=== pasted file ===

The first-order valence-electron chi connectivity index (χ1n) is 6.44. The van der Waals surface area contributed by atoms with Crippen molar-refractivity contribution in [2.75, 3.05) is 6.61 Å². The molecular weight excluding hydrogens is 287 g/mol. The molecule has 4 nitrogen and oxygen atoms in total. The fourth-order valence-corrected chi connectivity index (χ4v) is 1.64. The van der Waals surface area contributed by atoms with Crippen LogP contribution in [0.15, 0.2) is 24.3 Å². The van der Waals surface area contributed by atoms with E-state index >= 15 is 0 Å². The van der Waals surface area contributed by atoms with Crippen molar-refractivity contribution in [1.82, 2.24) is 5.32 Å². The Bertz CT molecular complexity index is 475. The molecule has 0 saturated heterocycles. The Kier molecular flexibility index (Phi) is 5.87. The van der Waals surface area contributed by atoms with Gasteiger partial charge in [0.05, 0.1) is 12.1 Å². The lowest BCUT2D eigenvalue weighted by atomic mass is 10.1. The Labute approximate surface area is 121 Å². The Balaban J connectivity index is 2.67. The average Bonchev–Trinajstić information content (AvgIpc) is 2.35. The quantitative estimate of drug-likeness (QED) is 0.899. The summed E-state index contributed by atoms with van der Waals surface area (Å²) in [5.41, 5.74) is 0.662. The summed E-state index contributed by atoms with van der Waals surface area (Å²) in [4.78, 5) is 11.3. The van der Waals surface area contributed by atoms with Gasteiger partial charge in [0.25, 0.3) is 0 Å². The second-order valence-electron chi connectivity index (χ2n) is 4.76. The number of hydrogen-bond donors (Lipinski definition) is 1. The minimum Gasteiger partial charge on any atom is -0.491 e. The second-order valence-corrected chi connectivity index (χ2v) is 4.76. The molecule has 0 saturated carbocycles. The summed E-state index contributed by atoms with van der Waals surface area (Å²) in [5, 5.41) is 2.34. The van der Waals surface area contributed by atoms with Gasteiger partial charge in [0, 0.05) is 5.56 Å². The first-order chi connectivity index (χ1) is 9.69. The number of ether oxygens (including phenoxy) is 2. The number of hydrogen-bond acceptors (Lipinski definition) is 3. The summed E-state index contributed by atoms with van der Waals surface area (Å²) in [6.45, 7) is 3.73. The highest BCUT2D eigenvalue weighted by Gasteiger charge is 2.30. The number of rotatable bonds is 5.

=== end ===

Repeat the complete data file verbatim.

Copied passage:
The first-order valence-electron chi connectivity index (χ1n) is 6.44. The van der Waals surface area contributed by atoms with Crippen molar-refractivity contribution in [2.75, 3.05) is 6.61 Å². The molecular weight excluding hydrogens is 287 g/mol. The molecule has 4 nitrogen and oxygen atoms in total. The fourth-order valence-corrected chi connectivity index (χ4v) is 1.64. The van der Waals surface area contributed by atoms with Crippen LogP contribution in [0.15, 0.2) is 24.3 Å². The van der Waals surface area contributed by atoms with E-state index >= 15 is 0 Å². The van der Waals surface area contributed by atoms with Crippen molar-refractivity contribution in [1.82, 2.24) is 5.32 Å². The Bertz CT molecular complexity index is 475. The molecule has 0 saturated heterocycles. The Kier molecular flexibility index (Phi) is 5.87. The van der Waals surface area contributed by atoms with Gasteiger partial charge in [0.05, 0.1) is 12.1 Å². The lowest BCUT2D eigenvalue weighted by atomic mass is 10.1. The Labute approximate surface area is 121 Å². The Balaban J connectivity index is 2.67. The average Bonchev–Trinajstić information content (AvgIpc) is 2.35. The quantitative estimate of drug-likeness (QED) is 0.899. The summed E-state index contributed by atoms with van der Waals surface area (Å²) in [5.41, 5.74) is 0.662. The summed E-state index contributed by atoms with van der Waals surface area (Å²) in [4.78, 5) is 11.3. The van der Waals surface area contributed by atoms with Gasteiger partial charge in [0.25, 0.3) is 0 Å². The second-order valence-electron chi connectivity index (χ2n) is 4.76. The number of hydrogen-bond donors (Lipinski definition) is 1. The minimum Gasteiger partial charge on any atom is -0.491 e. The second-order valence-corrected chi connectivity index (χ2v) is 4.76. The molecule has 0 saturated carbocycles. The summed E-state index contributed by atoms with van der Waals surface area (Å²) in [5, 5.41) is 2.34. The van der Waals surface area contributed by atoms with Gasteiger partial charge in [0, 0.05) is 5.56 Å². The first-order chi connectivity index (χ1) is 9.69. The number of ether oxygens (including phenoxy) is 2. The number of hydrogen-bond acceptors (Lipinski definition) is 3. The summed E-state index contributed by atoms with van der Waals surface area (Å²) in [6.45, 7) is 3.73. The highest BCUT2D eigenvalue weighted by Gasteiger charge is 2.30. The number of rotatable bonds is 5.